This isn’t a post about fish. It’s a post about mindset in business. It’s about getting paid.

But first, I’d like to start by telling you a true story.

A couple of years ago I was standing in the shared kitchen of the office recharging my caffeine levels. My mind full of thoughts about a work problem, when I heard her say it. I hadn’t been paying any heed to the two ladies sitting behind me chatting over coffees, but something in her tone made me tune in.

“Well at least I got a bit of fish out of it…”, one of them said.
“That’s not right”, the other responded
“Well it was a lovely bit of fresh hake…”

I only hung around long enough to hear a little bit more of the conversation, but the gist of it was that this lady (who is a consultant) had been paid in fish for her services. Or more accurately, part paid in fish and not paid in anything else. For her time. She wasn’t happy about it but she was definitely looking at the fish as a silver lining of sorts.

This sat uncomfortably with me for a number of reasons, but at that moment I wrote it down to discomfort because I was going through something similar myself.

We had undertaken to do a content update for a client. When we started the job I estimated that it would take two days but told the client we would work on a daily rate and we’d just bill him for whatever days we needed. I told him how much our daily rate was and he gave us the green light.

The project we were working on was simple until the client changed his mind on a range of small decisions that ultimately led to a 2 day job becoming closer to a two week job. Roll forward to the end of the project and with the work complete I invoiced the client.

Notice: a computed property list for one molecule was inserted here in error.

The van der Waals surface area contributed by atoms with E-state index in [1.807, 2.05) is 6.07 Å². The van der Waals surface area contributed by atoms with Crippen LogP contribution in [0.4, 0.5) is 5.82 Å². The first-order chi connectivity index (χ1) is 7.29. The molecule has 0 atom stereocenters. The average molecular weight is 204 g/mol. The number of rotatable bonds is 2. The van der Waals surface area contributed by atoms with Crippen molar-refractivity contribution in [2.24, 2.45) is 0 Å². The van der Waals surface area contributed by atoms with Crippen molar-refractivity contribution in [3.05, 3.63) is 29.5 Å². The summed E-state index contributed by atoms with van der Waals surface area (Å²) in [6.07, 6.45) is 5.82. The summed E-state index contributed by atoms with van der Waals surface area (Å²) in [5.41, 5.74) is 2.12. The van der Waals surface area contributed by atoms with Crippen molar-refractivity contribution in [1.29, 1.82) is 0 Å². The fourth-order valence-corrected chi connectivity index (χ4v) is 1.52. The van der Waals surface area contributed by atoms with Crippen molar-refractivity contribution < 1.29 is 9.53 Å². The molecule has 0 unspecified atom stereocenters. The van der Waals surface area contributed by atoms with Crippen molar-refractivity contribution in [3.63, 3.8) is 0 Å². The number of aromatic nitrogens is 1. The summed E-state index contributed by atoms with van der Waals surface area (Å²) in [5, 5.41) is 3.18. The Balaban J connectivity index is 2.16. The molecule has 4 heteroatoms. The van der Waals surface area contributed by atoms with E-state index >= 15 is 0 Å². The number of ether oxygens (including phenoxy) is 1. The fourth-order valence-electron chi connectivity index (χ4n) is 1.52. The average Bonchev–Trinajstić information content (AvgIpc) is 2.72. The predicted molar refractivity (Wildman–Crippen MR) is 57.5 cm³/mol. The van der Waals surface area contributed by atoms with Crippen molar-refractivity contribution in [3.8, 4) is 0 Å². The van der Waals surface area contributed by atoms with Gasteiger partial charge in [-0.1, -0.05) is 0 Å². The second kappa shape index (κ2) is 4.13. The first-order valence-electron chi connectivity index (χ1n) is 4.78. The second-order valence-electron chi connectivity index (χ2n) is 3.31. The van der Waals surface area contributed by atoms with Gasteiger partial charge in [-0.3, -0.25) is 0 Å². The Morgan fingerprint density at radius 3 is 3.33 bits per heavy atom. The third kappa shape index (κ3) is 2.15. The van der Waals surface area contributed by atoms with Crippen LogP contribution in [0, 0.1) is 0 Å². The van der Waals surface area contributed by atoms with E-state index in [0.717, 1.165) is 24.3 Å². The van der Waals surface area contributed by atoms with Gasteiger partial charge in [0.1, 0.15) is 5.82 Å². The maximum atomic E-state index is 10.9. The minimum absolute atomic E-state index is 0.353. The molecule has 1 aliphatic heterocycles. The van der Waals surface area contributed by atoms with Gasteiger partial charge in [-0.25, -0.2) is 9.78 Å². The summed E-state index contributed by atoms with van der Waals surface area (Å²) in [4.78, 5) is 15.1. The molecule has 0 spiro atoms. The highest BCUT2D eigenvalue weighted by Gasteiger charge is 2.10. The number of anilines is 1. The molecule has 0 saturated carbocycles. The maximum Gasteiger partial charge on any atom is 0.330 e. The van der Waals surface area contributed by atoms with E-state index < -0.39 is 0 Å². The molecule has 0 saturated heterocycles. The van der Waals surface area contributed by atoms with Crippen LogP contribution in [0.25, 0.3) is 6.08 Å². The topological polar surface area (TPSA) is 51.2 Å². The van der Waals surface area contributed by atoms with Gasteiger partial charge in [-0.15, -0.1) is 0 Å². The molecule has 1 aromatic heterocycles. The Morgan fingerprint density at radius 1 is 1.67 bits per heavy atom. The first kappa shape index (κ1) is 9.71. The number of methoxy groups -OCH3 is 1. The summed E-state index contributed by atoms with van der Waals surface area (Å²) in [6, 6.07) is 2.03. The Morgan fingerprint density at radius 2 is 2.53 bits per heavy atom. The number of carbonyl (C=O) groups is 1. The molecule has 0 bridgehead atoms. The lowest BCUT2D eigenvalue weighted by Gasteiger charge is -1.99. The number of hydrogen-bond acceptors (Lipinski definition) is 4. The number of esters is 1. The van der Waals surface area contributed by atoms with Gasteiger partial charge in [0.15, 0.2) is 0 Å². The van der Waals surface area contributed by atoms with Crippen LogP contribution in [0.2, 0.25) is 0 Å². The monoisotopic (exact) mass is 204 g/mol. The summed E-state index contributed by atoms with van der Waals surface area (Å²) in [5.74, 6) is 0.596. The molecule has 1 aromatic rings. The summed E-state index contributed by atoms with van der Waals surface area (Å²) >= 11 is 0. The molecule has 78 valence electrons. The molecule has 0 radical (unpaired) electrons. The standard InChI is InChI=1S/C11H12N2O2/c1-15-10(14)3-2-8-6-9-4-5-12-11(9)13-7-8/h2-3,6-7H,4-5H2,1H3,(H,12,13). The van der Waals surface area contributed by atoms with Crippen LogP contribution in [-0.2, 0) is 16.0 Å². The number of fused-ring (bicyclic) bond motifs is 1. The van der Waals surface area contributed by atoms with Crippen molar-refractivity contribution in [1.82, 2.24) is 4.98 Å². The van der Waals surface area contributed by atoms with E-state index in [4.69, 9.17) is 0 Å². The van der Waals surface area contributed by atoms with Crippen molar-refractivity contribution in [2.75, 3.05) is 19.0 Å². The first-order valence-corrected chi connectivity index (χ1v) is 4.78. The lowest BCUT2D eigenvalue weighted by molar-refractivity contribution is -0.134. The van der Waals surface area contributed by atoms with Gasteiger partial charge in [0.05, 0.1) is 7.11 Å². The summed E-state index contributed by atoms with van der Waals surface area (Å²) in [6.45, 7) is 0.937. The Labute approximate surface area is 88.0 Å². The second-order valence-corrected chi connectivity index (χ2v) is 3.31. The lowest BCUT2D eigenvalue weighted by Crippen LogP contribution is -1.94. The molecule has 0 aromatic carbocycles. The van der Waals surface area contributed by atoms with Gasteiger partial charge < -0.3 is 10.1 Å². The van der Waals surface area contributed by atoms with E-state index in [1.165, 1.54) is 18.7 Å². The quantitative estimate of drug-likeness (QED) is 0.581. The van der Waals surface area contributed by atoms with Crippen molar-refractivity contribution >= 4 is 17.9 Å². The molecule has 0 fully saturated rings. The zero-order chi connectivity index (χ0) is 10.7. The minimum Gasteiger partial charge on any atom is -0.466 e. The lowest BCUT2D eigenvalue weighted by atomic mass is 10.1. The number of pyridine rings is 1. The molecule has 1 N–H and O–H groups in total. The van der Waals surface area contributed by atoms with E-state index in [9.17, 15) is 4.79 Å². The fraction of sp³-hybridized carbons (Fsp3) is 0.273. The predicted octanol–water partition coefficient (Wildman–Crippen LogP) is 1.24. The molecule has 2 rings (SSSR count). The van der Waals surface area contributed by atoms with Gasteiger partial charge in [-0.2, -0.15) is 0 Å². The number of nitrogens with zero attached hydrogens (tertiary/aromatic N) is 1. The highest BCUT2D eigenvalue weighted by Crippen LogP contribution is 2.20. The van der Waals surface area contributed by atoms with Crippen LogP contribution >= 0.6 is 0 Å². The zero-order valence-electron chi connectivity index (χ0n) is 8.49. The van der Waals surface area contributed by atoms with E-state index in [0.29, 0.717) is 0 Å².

He had a minor heart attack when he saw the amount.

“But Neil, you said it would take 2 days approx! I never had the budget for this type of spend…you should have told me”
“I estimated that it would take two days but because of all the variables and decisions you hadn’t made yet, we had no choice but to work on a time-tracked, daily rate basis, billing you for all the days that we actually used.”
“Yeah but why didn’t you give me a heads up when it started to get out of control”

You can’t get blood out of a stone, so I suggested perhaps we could work out some sort of contra deal where he give me some one on one coaching in one of the soft skills he delivered courses in to the approx value of what he couldn’t afford to pay us.

We came to an agreement and in retrospect I actually did very well out of the deal. I got some really amazing training that has helped me and Lime Canvas grow, so my situation worked out a lot better than the lady with the fish.

Upon reflection it wasn’t the similarities in the coffee drinking consultant’s situation and my own that had made me feel uncomfortable, back in the kitchen that day, it was the horrible feeling that I’d wasted 2 weeks of my life working on something I put everything in to, only to not be paid properly for that time.

If you work in services, whether your fixing people’s joints, or their minds, or their websites, you are effectively selling your time for money, and as we all know time is an extremely finite resource. Once its gone, it’s gone baby gone.

So how do you end up with money instead of fish?

For today I’d like to leave you with a suggestion:

Don’t work with client’s who are massively price sensitive, or have cash flow issues.

They will regularly attempt to get you to negotiate down on price so they can get everything they need for less than you’d normally be willing to do it for, or you’ll get to the end of the works and they won’t pay you.

You should never, ever negotiate on what you charge for your time, so if you are finding yourself in that position, especially as a freelancer working for an hourly rate, you need to re-think your approach to pricing your services. 100% of the time in my opinion, you are better to charge a higher hourly rate and do extra work “off the clock” without looking for credit for it from the client, than you are charging a lower rate and not having that wiggle room.

In another post I may explore methods you can use to mitigate the risks of not getting paid using my three prong approach, so if you haven’t signed up for updates in your inbox, now is your chance!

Until then, I’d love to hear from you if you’ve ever had an experience like this. Leave your story in the comments below…

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Online business, digital marketing, and stories of being a digital nomad all from the creative trenches

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